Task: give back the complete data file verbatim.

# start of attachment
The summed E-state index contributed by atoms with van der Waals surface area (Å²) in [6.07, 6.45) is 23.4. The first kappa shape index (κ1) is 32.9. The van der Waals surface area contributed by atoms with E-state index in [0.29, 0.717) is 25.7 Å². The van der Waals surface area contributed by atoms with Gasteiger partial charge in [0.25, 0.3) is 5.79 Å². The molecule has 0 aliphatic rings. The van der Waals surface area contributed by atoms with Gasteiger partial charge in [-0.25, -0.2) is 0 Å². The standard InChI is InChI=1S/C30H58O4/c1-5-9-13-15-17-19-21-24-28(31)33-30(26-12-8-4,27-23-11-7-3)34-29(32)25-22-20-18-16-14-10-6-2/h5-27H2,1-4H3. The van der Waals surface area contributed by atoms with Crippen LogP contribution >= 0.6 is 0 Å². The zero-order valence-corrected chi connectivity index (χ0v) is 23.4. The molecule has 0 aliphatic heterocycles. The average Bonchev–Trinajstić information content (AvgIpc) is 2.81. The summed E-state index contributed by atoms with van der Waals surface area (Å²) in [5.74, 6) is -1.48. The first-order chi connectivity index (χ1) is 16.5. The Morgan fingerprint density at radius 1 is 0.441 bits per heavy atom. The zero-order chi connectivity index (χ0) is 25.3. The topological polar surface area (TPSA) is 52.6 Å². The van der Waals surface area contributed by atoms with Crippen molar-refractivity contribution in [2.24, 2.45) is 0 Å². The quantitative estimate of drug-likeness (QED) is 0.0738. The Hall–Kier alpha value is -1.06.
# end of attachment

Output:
The summed E-state index contributed by atoms with van der Waals surface area (Å²) in [6.07, 6.45) is 23.4. The first kappa shape index (κ1) is 32.9. The van der Waals surface area contributed by atoms with E-state index in [0.29, 0.717) is 25.7 Å². The van der Waals surface area contributed by atoms with Gasteiger partial charge in [0.25, 0.3) is 5.79 Å². The molecule has 0 aliphatic rings. The van der Waals surface area contributed by atoms with Gasteiger partial charge in [-0.25, -0.2) is 0 Å². The standard InChI is InChI=1S/C30H58O4/c1-5-9-13-15-17-19-21-24-28(31)33-30(26-12-8-4,27-23-11-7-3)34-29(32)25-22-20-18-16-14-10-6-2/h5-27H2,1-4H3. The van der Waals surface area contributed by atoms with Crippen LogP contribution >= 0.6 is 0 Å². The zero-order valence-corrected chi connectivity index (χ0v) is 23.4. The molecule has 0 aliphatic heterocycles. The average Bonchev–Trinajstić information content (AvgIpc) is 2.81. The summed E-state index contributed by atoms with van der Waals surface area (Å²) in [5.74, 6) is -1.48. The first-order chi connectivity index (χ1) is 16.5. The Morgan fingerprint density at radius 1 is 0.441 bits per heavy atom. The zero-order chi connectivity index (χ0) is 25.3. The topological polar surface area (TPSA) is 52.6 Å². The van der Waals surface area contributed by atoms with Crippen molar-refractivity contribution in [2.24, 2.45) is 0 Å². The quantitative estimate of drug-likeness (QED) is 0.0738. The Hall–Kier alpha value is -1.06.